Another article states that people over the age of 60 are at greater risk (that’s me!) as well as immune-compromised individuals, diabetics, pregnant women in their 3rd trimester, and Blacks and Filipinos. Approximately 20,000 cases are diagnosed each year, most in California and Arizona.

Valley Fever in horses

Horses are less likely to be infected than other animals. However, if they show clinical signs, it is usually too late for treatment. Most of the time, the horses are euthanized. However, in recent years, better and more affordable anti-fungal medications have made treatment a possibility. One reference suggested that symptoms can show up years after exposure, but I had difficulty confirming that. There is not much detail in the literature about the active disease in horses.

There are three forms of Cocci in horses. To be sure, they essentially mimic what Valley Fever can do in humans.

The respiratory infection presents as one would expect… nasal discharge, rapid or difficult breathing, coughing, and if the problem is long-standing, weight loss. The infection creates a generalized pneumonia, a granulomatous pneumonia (nodules of infection), or pleuropneumonia (infection that spreads to the pleural space between the lungs and the chest wall.) Pleuropneumonia starts with pneumonia.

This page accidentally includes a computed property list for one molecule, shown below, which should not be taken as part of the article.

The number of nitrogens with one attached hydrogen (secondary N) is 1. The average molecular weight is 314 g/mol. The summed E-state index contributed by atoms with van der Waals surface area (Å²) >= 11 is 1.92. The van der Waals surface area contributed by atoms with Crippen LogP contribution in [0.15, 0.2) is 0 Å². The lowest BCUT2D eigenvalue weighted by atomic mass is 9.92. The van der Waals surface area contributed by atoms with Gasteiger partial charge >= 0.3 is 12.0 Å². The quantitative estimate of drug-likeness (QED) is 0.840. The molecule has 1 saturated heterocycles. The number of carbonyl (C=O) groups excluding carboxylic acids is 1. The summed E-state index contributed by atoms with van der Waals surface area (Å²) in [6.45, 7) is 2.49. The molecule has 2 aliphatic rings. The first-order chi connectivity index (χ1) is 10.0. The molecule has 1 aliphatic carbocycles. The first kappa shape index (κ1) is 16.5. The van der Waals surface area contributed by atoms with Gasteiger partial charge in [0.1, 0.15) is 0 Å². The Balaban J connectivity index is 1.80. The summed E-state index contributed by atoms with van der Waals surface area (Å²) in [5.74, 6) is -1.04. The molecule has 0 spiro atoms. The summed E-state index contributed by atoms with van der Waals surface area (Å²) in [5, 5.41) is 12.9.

Systemic infection means that the spores escape the confines of the lungs and spread throughout the rest of the body. This can happen in people as well. Granulomatous lesions can be found in various organs and locations within the body. Clinical signs can be extremely varied depending on what organs or body cavities are affected.

A localized subcutaneous infection is the least common form of Valley Fever in horses.

Valley Fever in dogs

The symptom list for dogs described in this article closely approximates what I have been feeling! Coughing, fever, weight loss, lack of appetite, and lack of energy are seen in dogs affected by Valley Fever. Again, in my case, I have no fever and minimal coughing, but no appetite and no energy are spot on.

Dogs are possibly at an even higher risk than people or horses. Our Aussie/BC “Great White Hunter” Finn has his nose in the dust for the majority of our time in the desert. He loves to chase the jackrabbits and he is always burrowing after the voles. It would be impossible to prevent my dog from acting like a dog. There is also the quality of life to consider! He LOVES his desert runs.

Just as with people and horses, Valley Fever can be a localized disease, or spread throughout the body. The previously linked article mentioned these symptoms that might indicated systemic disease:

  • lameness or swelling of limbs
  • back or neck pain, with or without weakness/paralysis